So for a monthly paid employee whose medical insurance premium is £600 per year and who has to contribute £20 per month, the net notional amount to be added per month is £30. Care must be taken that it is a notional amount that is added and that it is not added to Ni’able pay. You are only seeking to tax the benefit(s); the value is not subject to Class 1 NICs but rather to Class 1A which will be paid at the end of the year on this notional amount along with any Class 1A from any remaining P11Ds that need to be submitted to HMRC. You will probably need a report from your payroll system of the accruing amount subject to Class 1A so that the client is aware of the Class 1A liability as it builds during the year.
Your payroll system needs to have a gross to net functionality that is able to apply the 50% regulatory limit to the cash taxable pay for the pay period, ignoring the notional benefit in kind amount. This ensures that if the employee has a drop in pay the tax due on the benefit will not take their pay from that period below the 50% limit. Where the limit does kick in on the cash pay alone, the unpaid tax on the notional amount of the benefit in kind will carry forward to the next pay period. If the reduced level of cash pay continues throughout the tax year the employee will have unpaid tax that HMRC will have to collect post year-end.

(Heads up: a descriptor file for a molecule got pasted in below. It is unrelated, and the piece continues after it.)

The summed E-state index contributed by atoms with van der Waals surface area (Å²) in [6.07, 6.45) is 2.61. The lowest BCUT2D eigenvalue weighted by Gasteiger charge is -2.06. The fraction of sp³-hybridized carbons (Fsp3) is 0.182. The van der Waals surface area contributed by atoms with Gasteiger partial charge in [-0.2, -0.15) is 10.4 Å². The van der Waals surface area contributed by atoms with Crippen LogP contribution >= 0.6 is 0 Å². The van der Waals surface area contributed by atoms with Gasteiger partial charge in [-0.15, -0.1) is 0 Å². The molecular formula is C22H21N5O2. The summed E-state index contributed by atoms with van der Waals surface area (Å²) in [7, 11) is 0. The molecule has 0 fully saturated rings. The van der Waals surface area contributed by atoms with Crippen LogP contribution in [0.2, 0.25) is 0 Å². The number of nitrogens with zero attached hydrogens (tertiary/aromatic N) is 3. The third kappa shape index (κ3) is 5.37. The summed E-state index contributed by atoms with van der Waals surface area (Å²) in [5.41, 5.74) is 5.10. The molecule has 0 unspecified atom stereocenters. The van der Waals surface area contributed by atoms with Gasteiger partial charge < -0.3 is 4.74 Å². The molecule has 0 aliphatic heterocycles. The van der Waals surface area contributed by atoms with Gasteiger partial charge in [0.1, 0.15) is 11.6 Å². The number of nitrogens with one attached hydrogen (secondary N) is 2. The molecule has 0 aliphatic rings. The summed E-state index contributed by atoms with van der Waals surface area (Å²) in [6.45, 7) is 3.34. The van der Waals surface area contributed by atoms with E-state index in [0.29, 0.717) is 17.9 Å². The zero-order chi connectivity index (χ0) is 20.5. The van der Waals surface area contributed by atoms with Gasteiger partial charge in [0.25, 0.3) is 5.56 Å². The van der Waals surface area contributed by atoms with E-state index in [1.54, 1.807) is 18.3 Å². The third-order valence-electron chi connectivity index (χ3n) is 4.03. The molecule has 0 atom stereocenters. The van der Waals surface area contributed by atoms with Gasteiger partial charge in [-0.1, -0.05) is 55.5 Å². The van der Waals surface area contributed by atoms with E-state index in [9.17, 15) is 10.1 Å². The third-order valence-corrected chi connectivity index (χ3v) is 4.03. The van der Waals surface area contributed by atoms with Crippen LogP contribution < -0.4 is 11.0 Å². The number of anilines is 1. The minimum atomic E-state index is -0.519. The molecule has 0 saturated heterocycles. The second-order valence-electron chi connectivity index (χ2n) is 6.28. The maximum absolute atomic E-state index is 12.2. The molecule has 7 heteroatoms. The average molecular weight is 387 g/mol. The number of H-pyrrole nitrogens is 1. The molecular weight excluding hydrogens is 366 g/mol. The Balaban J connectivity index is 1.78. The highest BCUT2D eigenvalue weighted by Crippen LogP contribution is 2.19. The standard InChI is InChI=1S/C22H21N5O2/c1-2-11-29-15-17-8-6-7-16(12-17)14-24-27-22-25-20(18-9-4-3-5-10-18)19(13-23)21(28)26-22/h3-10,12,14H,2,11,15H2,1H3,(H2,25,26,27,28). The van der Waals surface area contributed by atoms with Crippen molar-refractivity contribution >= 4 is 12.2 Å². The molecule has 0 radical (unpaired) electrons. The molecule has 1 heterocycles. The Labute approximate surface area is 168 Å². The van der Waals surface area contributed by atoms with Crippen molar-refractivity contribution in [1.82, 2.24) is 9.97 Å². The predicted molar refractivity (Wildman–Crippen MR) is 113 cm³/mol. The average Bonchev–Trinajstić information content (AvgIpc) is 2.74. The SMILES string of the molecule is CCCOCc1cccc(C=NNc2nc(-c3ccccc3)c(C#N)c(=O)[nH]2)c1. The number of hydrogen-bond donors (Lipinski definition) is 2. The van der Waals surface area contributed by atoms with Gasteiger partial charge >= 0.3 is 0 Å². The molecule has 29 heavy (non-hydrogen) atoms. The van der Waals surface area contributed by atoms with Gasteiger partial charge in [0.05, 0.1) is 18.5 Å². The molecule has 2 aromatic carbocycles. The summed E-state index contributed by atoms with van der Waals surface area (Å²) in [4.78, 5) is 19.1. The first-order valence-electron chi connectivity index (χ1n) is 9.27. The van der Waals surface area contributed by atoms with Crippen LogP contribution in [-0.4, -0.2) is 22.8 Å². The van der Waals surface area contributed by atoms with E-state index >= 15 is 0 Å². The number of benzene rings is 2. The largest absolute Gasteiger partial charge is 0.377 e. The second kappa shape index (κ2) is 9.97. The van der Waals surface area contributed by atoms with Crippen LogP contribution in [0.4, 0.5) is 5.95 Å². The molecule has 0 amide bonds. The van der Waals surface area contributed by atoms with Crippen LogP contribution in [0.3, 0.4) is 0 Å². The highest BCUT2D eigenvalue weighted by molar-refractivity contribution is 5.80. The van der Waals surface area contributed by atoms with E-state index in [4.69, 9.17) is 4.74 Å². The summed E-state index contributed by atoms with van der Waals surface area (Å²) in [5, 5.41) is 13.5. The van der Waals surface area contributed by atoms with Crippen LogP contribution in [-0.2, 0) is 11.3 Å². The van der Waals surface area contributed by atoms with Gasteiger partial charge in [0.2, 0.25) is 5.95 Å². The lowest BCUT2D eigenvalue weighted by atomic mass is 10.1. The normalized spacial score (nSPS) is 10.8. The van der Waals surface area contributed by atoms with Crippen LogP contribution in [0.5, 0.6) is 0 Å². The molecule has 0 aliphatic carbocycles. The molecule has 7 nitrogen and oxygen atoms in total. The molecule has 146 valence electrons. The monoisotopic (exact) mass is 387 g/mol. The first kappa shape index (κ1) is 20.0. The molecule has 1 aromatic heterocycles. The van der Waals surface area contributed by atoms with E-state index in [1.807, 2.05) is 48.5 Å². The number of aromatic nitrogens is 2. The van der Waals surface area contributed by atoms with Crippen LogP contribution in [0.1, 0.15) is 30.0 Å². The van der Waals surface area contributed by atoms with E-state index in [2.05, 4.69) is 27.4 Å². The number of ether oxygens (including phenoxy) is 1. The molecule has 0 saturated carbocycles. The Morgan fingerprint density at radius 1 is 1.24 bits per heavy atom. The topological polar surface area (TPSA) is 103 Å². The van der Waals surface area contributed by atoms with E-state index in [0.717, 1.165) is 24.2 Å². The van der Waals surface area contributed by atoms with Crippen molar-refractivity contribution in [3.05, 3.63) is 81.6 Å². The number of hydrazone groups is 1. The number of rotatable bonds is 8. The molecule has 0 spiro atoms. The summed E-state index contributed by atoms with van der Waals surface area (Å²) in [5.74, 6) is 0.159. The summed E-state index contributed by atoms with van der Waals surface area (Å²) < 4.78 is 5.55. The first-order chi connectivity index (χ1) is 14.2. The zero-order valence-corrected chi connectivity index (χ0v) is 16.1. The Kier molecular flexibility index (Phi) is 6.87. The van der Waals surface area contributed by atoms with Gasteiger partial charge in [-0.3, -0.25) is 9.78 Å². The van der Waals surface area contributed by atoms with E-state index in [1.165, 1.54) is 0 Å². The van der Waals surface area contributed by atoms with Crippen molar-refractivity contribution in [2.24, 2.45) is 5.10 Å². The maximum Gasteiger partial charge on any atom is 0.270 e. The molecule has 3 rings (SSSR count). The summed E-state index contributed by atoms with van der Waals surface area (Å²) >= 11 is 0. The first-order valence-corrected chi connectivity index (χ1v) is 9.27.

Where benefit values change during the year, or a new benefit is provided, you will have two recalculate the net cash equivalent value and divide this by the number of remaining pay periods in the tax year. Equally in the final pay period for a leaver you may well have to make an adjustment if the net cash equivalent value is now not as predicted at the start of the tax year
Employers are required by 31 May following tax year end to provide employees who have been subject to payrolling with confirmation of the notional values that have been included in gross taxable pay, to assist with the completion of their self-assessment return. This information can be provided on each payslip or on a post-year end statement
Each pay period the total value of payrolled benefits for each employee are included as a separate field within the FPS when this is submitted to HMRC
End of the year
At year end no P11Ds, or P11D entries, are made for benefits in kind that have been payrolled. However, P11Ds must still be submitted for excluded employees or any benefits that have not been payrolled. A P11D(b) must still be provided to HMRC which will be an aggregate of the class 1A from the P11D and the class 1A from the payrolled benefits
So, what should I do now?
So the question is, do I or don’t I encourage clients to payroll from April 2016? I think my response would be if your payroll software can support it and you have a few clients you can practice on this may well be a good idea because things that start out ‘voluntary’ almost certainly don’t stay that way. So we may well be waving goodbye to be P11Ds in fairly short order. There is just the small matter of sorting out the living accommodation exemption and the legislation around loans and vouchers! But given this is an attractive proposition for the Treasury (upfront rather than deferred tax), HMRC (no more processing of over four million P11Ds), and DWP (who really need benefits in kind reported in real-time so they can take them into account for Universal Credit) I think they might find time to amend the legislation.
About Kate Upcraft
Kate is a technical writer, editor and lecturer on all aspects of employing people - primarily payroll and HR matters.